18 May 2017
This year's Ph.D. seminar is focused on strategies of “publication." Here, the main guiding questions are how to make research (in art and design) public? And how can media such as the book, the library, and the exhibition be mobilized as research tools in this process? On 18 May 2017 I will present some of my recent publishing work as one of the seminar's external guests speakers.
28–31 March 2017
Using the new intercalations publication, The Word for World is Still Forest, as a starting point, my second seminar at Institut Kunst in Basel will combine readings and discussions with excursions behind the scenes of the city's Tropenhaus of the Botanical Gardens, the Museum der Kulturen, and the Natural History Museum. Traversing through the archives of institutions that collect natural and cultural material—books, artworks, artifacts, and scientific specimens—we will reflect on how these institutions organize what is considered knowledge and explore strategies and practices with which we can activate and connect these spaces in ways in which they are not normally viewed by dominant, colonial cultures. The seminar is an introduction to applied critical thinking with a focus on more-than-human entanglements and ecological urgencies of our times.
8–11 November 2016
This workshop will unfold through a series of traversals through the archives of institutions that collect cultural material—books, artworks, artifacts, and scientific specimens. We will understand how these institutions organize what is considered knowledge and explore strategies and practices with which we can activate and connect these spaces in ways in which they are not normally viewed by dominant, colonial cultures. In this process, we will critically interrogate books, exhibitions, archives, and collections, attending to how they record and disseminate knowledge, experimenting along the way with cross-overs, shape-shifting, fact and fiction.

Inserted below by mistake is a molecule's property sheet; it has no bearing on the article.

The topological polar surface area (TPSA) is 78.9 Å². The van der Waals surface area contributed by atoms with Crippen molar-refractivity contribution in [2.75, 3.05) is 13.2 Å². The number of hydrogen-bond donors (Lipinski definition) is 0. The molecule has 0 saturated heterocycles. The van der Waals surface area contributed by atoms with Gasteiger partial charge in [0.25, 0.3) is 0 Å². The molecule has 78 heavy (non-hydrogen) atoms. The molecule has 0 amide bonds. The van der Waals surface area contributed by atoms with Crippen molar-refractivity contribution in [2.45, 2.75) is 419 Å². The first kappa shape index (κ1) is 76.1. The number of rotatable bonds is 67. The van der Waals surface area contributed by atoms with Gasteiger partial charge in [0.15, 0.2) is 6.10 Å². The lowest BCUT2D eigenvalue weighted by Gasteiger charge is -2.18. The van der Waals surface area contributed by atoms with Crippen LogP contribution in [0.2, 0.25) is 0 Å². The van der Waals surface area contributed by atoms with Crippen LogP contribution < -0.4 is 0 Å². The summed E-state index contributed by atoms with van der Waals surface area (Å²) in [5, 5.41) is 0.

Fall semester 2015
Mondays, 4 pm – 6:30 pm EST
With regards to the meaning of collecting, collections, and curatorial practice, classes will consist of readings, lectures, and discussions about thematic and visual strategies. An introductory contextualization to the history of exhibitions is provided through excerpted readings of seminal texts. We ask: What does the Anthropocene thesis imply for museums and the collections they contain? How do environmental and geopolitical concerns transform traditional exhibition practice? And, what is the potential of curatorial-editorial agency for alternative forms of collecting and presenting in the Anthropocene? The goal is to examine such exhibition and publication projects that have confronted the entangled legacies of institutional collections in order to illuminate and compare how exhibitions communicate different concerns through a variety of media presented in spatial constellations.
28–29 November 2015
MiST Theatre, CCT Building
University of Toronto Mississauga
Offering a curatorial perspective on the Anthropocene, Anna-Sophie Springer's presentation "A Palimpsest of Species & Spaces" takes its point of departure from the juxtaposition of two drawings. First, the German explorer Alexander von Humboldt's panoramic map of the Andes, from 1851, showing a set of steep mountains covered with strata of different types of green forest, rock, and ice; second, American artist Mark Dion's colour pencil work Anthropocene Monument, from 2014, with its compacted pylon of mineral and fossil resources and anthropogenic soil. While the former image is one of the earliest modern cartographic representations of geology and botany as understood in relation to geography and climatic zones, rendering visible for Western science nature as a complex system, the latter schematically depicts the long-term impact of a single species—our own—within the geological subsoil of the planet. Arguing that current matters in natural history are more messy than either of these layered images seems to suggest, Springer will discuss her current research and previous exhibitions and publications which have engaged a complex spectrum of species and spaces to create possible affective and conceptual affinities beyond representation, provoking instead new concepts for increasingly turbulent times.